Foul language comes from a foul heart

The culture of swearing that has been cultivated over time reminds me of the classic story about a frog that gets caught in a kettle of cold water that is gradually heated. At first the frog finds the cold water a haven from the outside environment. However, what the frog does not realise is that this kettle is placed on the top of a hot plate and is being heated for morning tea. The frog is lulled into a false sense of wellbeing in the gradually heating water. Rather than leap out, which the frog could have done at any time, it swims lazily around, almost mesmerized by the increasingly warm water. Contented, the frog finally succumbs to the boiling water and eventually becomes frog soup.

In the same way we appear to find ourselves in a kettle of water that is growing increasingly warm. There was a time when swearing was frowned upon. Today it is becoming more and more acceptable, even as a way of entertainment and intellectual expression. But what we do not realise, is the profound impact it has on the moral formation of people, and our society.
Because we slowly become accustomed to swearing, we need to remind ourselves about the different forms that swearing takes and also what the Bible has to say about it:

Swearing

Swearing probably has its origins in the Old Testament times when people called upon God’s name to back up an oath or a vow. This also includes the making of an obscene or ridiculous oath. During his Sermon on the Mount Jesus makes it very clear that there is no place for swearing in the lives of his followers.

“Again, you have heard that it was said to the people long ago, ‘Do not break your oath, but fulfill to the Lord the vows you have made.’ But I tell you, do not swear an oath at all: either by heaven, for it is God’s throne; or by the earth, for it is his footstool; or by Jerusalem, for it is the city of the Great King. And do not swear by your head, for you cannot make even one hair white or black.” (Matthew 5:33-36)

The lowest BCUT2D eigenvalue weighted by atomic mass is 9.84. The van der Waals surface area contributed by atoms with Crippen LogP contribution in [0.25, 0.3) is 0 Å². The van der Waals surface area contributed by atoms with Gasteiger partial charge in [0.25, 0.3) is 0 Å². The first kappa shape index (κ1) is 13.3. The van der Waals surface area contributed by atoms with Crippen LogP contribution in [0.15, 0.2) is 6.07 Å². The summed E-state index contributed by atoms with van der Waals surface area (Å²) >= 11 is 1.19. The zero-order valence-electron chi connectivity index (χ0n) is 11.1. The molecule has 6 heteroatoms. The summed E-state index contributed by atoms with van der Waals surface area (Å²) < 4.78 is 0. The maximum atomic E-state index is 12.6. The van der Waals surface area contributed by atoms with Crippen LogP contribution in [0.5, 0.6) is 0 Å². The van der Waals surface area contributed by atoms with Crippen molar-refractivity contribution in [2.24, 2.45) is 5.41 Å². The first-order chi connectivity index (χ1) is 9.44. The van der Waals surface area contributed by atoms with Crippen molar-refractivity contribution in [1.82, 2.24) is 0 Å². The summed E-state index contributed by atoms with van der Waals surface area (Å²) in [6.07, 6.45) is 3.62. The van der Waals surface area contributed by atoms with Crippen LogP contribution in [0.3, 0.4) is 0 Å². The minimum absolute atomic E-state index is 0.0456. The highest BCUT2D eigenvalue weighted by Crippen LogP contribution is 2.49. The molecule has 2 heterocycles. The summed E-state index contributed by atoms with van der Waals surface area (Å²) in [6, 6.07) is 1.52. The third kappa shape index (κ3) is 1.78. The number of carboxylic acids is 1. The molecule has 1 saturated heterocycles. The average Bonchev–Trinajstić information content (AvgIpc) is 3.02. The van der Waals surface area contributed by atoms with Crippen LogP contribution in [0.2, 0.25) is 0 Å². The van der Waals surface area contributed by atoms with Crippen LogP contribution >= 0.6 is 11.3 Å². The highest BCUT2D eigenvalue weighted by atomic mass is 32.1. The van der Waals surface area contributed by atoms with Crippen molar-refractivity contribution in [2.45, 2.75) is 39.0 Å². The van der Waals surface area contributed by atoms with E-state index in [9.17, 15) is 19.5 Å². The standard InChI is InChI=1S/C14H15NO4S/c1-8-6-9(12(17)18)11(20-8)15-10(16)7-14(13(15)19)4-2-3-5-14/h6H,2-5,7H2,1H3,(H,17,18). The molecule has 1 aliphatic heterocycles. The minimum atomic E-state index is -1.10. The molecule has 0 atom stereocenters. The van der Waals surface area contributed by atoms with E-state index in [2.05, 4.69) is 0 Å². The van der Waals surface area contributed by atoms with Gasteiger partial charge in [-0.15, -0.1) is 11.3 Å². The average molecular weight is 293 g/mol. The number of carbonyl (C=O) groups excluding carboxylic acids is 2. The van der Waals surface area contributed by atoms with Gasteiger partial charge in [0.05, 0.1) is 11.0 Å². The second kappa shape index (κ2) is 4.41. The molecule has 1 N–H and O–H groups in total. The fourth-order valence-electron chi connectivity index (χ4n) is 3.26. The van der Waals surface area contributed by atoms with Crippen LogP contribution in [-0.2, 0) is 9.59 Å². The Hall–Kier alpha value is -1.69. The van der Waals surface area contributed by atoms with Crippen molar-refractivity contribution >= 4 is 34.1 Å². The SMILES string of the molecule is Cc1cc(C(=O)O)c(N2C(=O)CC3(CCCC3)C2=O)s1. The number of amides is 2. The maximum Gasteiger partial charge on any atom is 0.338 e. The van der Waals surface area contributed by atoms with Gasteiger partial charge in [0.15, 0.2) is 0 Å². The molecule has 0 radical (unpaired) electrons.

In this same passage Jesus offers his followers an alternative to swearing. Instead of swearing by invoking God’s name, heaven or hell, or using any kind of expletive to express the seriousness of your intention, you can merely say yes when you mean yes, and no when you mean no. No further emphasis is needed.

“All you need to say is simply ‘Yes’ or ‘No’; anything beyond this comes from the evil one.” (Matthew 5:37)

Cursing

To call upon God to cause injury to another person is related to damning someone. What Jesus thought of such curses is evident in the following passage in his response to James and John, the sons of Zebedee, when they wanted to call fire down from heaven on some Samaritans who did not welcome Jesus:

“When the disciples James and John saw this, they asked, “Lord, do you want us to call fire down from heaven to destroy them?” But Jesus turned and rebuked them. Then he and his disciples went to another village. (Luke 9:51-56)

In the gospels Jesus offers his followers radical alternatives to cursing:

“You have heard that it was said, ‘Love your neighbour and hate your enemy.’ But I tell you, love your enemies and pray for those who persecute you, that you may be children of your Father in heaven.” (Matthew 5:43-45a)

Christ offers an alternative that even extends to when others choose to curse us.

“But to you who are listening I say: Love your enemies, do good to those who hate you, bless those who curse you, pray for those who mistreat you.” (Luke 6: 27-28)

Blasphemy

Blasphemy refers to the act of expressing a lack of reverence for God. How often do we not hear people abusing the Name of God, or that of Jesus Christ! Just listen to the language in movies. During an instance in Leviticus a young man is brought before Moses after being found to have blasphemed. In the text the punishment of the young man appears very extreme, especially because today people are no longer put to death as a punishment for blasphemy, but the following passage just goes to show the seriousness of the offense in God’s eyes.

“Then the LORD said to Moses: “Take the blasphemer outside the camp. All those who heard him are to lay their hands on his head, and the entire assembly is to stone him. Say to the Israelites: ‘Anyone who curses their God will be held responsible; anyone who blasphemes the name of the LORD is to be put to death. The entire assembly must stone them. Whether foreigner or native-born, when they blaspheme the Name they are to be put to death.’” (Leviticus 24:10-16)